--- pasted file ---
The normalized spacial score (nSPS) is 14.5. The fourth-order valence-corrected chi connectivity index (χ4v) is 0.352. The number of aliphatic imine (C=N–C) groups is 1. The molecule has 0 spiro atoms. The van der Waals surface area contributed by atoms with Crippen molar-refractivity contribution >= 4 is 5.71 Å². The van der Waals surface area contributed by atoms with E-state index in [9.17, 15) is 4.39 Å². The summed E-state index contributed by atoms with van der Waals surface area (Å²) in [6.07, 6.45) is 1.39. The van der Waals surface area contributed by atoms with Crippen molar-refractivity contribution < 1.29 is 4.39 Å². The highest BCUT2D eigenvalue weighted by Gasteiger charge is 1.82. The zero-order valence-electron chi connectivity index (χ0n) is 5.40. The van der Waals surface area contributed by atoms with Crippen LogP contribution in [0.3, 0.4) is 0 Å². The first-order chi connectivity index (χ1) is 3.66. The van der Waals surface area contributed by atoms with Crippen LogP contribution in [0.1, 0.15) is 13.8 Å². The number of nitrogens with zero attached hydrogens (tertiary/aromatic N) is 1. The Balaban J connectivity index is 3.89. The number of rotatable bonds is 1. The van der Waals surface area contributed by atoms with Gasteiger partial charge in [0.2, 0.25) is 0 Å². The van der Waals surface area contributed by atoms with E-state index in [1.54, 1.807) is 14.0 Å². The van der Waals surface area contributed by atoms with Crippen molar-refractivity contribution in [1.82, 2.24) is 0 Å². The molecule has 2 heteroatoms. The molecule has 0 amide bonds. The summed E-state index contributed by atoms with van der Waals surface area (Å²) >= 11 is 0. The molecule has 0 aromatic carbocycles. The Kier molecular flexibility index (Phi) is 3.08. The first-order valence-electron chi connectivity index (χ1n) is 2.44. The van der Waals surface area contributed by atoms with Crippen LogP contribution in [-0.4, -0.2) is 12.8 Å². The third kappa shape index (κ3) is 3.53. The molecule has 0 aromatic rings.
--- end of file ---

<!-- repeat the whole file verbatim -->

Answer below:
The normalized spacial score (nSPS) is 14.5. The fourth-order valence-corrected chi connectivity index (χ4v) is 0.352. The number of aliphatic imine (C=N–C) groups is 1. The molecule has 0 spiro atoms. The van der Waals surface area contributed by atoms with Crippen molar-refractivity contribution >= 4 is 5.71 Å². The van der Waals surface area contributed by atoms with E-state index in [9.17, 15) is 4.39 Å². The summed E-state index contributed by atoms with van der Waals surface area (Å²) in [6.07, 6.45) is 1.39. The van der Waals surface area contributed by atoms with Crippen molar-refractivity contribution < 1.29 is 4.39 Å². The highest BCUT2D eigenvalue weighted by Gasteiger charge is 1.82. The zero-order valence-electron chi connectivity index (χ0n) is 5.40. The van der Waals surface area contributed by atoms with Crippen LogP contribution in [0.3, 0.4) is 0 Å². The first-order chi connectivity index (χ1) is 3.66. The van der Waals surface area contributed by atoms with Crippen LogP contribution in [0.1, 0.15) is 13.8 Å². The number of nitrogens with zero attached hydrogens (tertiary/aromatic N) is 1. The Balaban J connectivity index is 3.89. The number of rotatable bonds is 1. The van der Waals surface area contributed by atoms with Gasteiger partial charge in [0.2, 0.25) is 0 Å². The van der Waals surface area contributed by atoms with E-state index in [1.54, 1.807) is 14.0 Å². The van der Waals surface area contributed by atoms with Crippen molar-refractivity contribution in [1.82, 2.24) is 0 Å². The molecule has 2 heteroatoms. The molecule has 0 amide bonds. The summed E-state index contributed by atoms with van der Waals surface area (Å²) >= 11 is 0. The molecule has 0 aromatic carbocycles. The Kier molecular flexibility index (Phi) is 3.08. The first-order valence-electron chi connectivity index (χ1n) is 2.44. The van der Waals surface area contributed by atoms with Crippen LogP contribution in [-0.4, -0.2) is 12.8 Å². The third kappa shape index (κ3) is 3.53. The molecule has 0 aromatic rings.